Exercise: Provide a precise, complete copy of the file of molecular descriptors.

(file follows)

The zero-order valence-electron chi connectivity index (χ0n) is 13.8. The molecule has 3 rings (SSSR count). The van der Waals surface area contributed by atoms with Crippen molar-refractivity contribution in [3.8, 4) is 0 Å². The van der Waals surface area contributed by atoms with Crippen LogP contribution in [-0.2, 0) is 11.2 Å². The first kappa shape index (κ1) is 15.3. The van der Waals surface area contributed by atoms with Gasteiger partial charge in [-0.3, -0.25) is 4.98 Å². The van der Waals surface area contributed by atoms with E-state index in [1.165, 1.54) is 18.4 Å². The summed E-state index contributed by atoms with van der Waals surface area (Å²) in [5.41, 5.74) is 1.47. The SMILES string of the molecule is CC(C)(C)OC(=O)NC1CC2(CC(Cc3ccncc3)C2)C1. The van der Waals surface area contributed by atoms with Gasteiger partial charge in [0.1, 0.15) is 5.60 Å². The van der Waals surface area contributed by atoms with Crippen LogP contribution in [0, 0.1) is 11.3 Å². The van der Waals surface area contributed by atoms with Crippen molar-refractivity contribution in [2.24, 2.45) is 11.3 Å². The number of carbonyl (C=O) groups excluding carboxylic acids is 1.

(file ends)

The zero-order valence-electron chi connectivity index (χ0n) is 13.8. The molecule has 3 rings (SSSR count). The van der Waals surface area contributed by atoms with Crippen molar-refractivity contribution in [3.8, 4) is 0 Å². The van der Waals surface area contributed by atoms with Crippen LogP contribution in [-0.2, 0) is 11.2 Å². The first kappa shape index (κ1) is 15.3. The van der Waals surface area contributed by atoms with Gasteiger partial charge in [-0.3, -0.25) is 4.98 Å². The van der Waals surface area contributed by atoms with E-state index in [1.165, 1.54) is 18.4 Å². The summed E-state index contributed by atoms with van der Waals surface area (Å²) in [5.41, 5.74) is 1.47. The SMILES string of the molecule is CC(C)(C)OC(=O)NC1CC2(CC(Cc3ccncc3)C2)C1. The van der Waals surface area contributed by atoms with Gasteiger partial charge in [0.1, 0.15) is 5.60 Å². The van der Waals surface area contributed by atoms with Crippen LogP contribution in [0, 0.1) is 11.3 Å². The van der Waals surface area contributed by atoms with Crippen molar-refractivity contribution in [2.24, 2.45) is 11.3 Å². The number of carbonyl (C=O) groups excluding carboxylic acids is 1.